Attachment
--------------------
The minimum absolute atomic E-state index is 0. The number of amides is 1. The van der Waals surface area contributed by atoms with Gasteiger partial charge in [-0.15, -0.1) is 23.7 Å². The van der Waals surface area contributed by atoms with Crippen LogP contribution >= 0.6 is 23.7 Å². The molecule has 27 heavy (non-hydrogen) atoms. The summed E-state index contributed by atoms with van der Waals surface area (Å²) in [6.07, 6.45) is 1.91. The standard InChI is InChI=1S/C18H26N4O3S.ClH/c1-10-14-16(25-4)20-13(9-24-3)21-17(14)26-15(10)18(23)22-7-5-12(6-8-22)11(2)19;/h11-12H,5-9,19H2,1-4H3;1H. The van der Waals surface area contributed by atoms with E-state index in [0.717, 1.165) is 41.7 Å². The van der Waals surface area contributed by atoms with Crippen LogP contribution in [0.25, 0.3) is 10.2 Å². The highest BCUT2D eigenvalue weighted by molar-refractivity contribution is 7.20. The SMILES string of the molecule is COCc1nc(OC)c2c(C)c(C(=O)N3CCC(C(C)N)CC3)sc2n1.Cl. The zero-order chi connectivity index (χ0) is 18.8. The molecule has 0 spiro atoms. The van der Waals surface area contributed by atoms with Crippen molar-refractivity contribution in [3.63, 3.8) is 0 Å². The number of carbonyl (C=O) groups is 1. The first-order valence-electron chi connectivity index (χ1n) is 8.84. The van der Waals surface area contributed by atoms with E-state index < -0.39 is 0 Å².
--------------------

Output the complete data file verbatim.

The minimum absolute atomic E-state index is 0. The number of amides is 1. The van der Waals surface area contributed by atoms with Gasteiger partial charge in [-0.15, -0.1) is 23.7 Å². The van der Waals surface area contributed by atoms with Crippen LogP contribution >= 0.6 is 23.7 Å². The molecule has 27 heavy (non-hydrogen) atoms. The summed E-state index contributed by atoms with van der Waals surface area (Å²) in [6.07, 6.45) is 1.91. The standard InChI is InChI=1S/C18H26N4O3S.ClH/c1-10-14-16(25-4)20-13(9-24-3)21-17(14)26-15(10)18(23)22-7-5-12(6-8-22)11(2)19;/h11-12H,5-9,19H2,1-4H3;1H. The van der Waals surface area contributed by atoms with E-state index in [0.717, 1.165) is 41.7 Å². The van der Waals surface area contributed by atoms with Crippen LogP contribution in [0.25, 0.3) is 10.2 Å². The highest BCUT2D eigenvalue weighted by molar-refractivity contribution is 7.20. The SMILES string of the molecule is COCc1nc(OC)c2c(C)c(C(=O)N3CCC(C(C)N)CC3)sc2n1.Cl. The zero-order chi connectivity index (χ0) is 18.8. The molecule has 0 spiro atoms. The van der Waals surface area contributed by atoms with Crippen molar-refractivity contribution in [3.63, 3.8) is 0 Å². The number of carbonyl (C=O) groups is 1. The first-order valence-electron chi connectivity index (χ1n) is 8.84. The van der Waals surface area contributed by atoms with E-state index < -0.39 is 0 Å².